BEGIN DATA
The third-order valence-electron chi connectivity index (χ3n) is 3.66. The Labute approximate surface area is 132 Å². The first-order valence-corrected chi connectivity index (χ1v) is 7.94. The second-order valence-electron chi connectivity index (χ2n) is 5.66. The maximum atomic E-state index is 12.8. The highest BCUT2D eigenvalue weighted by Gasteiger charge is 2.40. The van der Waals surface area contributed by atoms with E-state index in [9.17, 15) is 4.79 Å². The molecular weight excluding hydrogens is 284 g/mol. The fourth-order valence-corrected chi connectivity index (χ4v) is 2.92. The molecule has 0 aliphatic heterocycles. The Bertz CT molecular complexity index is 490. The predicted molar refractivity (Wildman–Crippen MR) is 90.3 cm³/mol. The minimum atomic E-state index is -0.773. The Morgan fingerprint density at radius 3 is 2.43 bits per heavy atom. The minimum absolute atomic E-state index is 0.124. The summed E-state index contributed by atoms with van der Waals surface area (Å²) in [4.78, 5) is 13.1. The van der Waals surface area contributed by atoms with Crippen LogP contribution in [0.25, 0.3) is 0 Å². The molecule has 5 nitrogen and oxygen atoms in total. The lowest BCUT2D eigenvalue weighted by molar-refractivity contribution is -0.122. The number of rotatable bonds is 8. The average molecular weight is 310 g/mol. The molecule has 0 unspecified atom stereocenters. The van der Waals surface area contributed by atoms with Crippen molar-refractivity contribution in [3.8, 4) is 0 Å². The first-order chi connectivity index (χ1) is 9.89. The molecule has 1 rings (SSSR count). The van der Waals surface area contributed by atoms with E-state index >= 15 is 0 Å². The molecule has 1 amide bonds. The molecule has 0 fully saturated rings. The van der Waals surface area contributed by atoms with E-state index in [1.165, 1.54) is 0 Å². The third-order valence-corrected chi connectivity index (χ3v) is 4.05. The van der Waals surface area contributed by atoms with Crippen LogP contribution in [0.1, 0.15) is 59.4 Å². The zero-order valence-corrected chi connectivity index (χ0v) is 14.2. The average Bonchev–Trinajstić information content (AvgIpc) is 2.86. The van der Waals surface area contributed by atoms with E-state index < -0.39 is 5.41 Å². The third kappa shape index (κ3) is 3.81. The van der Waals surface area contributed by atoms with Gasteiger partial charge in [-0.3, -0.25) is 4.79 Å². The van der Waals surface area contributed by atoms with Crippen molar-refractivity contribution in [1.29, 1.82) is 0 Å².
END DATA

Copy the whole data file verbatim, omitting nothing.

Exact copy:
The third-order valence-electron chi connectivity index (χ3n) is 3.66. The Labute approximate surface area is 132 Å². The first-order valence-corrected chi connectivity index (χ1v) is 7.94. The second-order valence-electron chi connectivity index (χ2n) is 5.66. The maximum atomic E-state index is 12.8. The highest BCUT2D eigenvalue weighted by Gasteiger charge is 2.40. The van der Waals surface area contributed by atoms with E-state index in [9.17, 15) is 4.79 Å². The molecular weight excluding hydrogens is 284 g/mol. The fourth-order valence-corrected chi connectivity index (χ4v) is 2.92. The molecule has 0 aliphatic heterocycles. The Bertz CT molecular complexity index is 490. The predicted molar refractivity (Wildman–Crippen MR) is 90.3 cm³/mol. The minimum atomic E-state index is -0.773. The Morgan fingerprint density at radius 3 is 2.43 bits per heavy atom. The minimum absolute atomic E-state index is 0.124. The summed E-state index contributed by atoms with van der Waals surface area (Å²) in [4.78, 5) is 13.1. The van der Waals surface area contributed by atoms with Crippen LogP contribution in [0.25, 0.3) is 0 Å². The molecule has 5 nitrogen and oxygen atoms in total. The lowest BCUT2D eigenvalue weighted by molar-refractivity contribution is -0.122. The number of rotatable bonds is 8. The average molecular weight is 310 g/mol. The molecule has 0 unspecified atom stereocenters. The van der Waals surface area contributed by atoms with Crippen molar-refractivity contribution in [3.8, 4) is 0 Å². The first-order chi connectivity index (χ1) is 9.89. The molecule has 1 rings (SSSR count). The van der Waals surface area contributed by atoms with E-state index >= 15 is 0 Å². The molecule has 1 amide bonds. The molecule has 0 fully saturated rings. The van der Waals surface area contributed by atoms with E-state index in [1.165, 1.54) is 0 Å². The third-order valence-corrected chi connectivity index (χ3v) is 4.05. The van der Waals surface area contributed by atoms with Crippen LogP contribution in [0.1, 0.15) is 59.4 Å². The zero-order valence-corrected chi connectivity index (χ0v) is 14.2. The average Bonchev–Trinajstić information content (AvgIpc) is 2.86. The van der Waals surface area contributed by atoms with E-state index < -0.39 is 5.41 Å². The third kappa shape index (κ3) is 3.81. The van der Waals surface area contributed by atoms with Gasteiger partial charge in [-0.3, -0.25) is 4.79 Å². The van der Waals surface area contributed by atoms with Crippen molar-refractivity contribution in [1.29, 1.82) is 0 Å².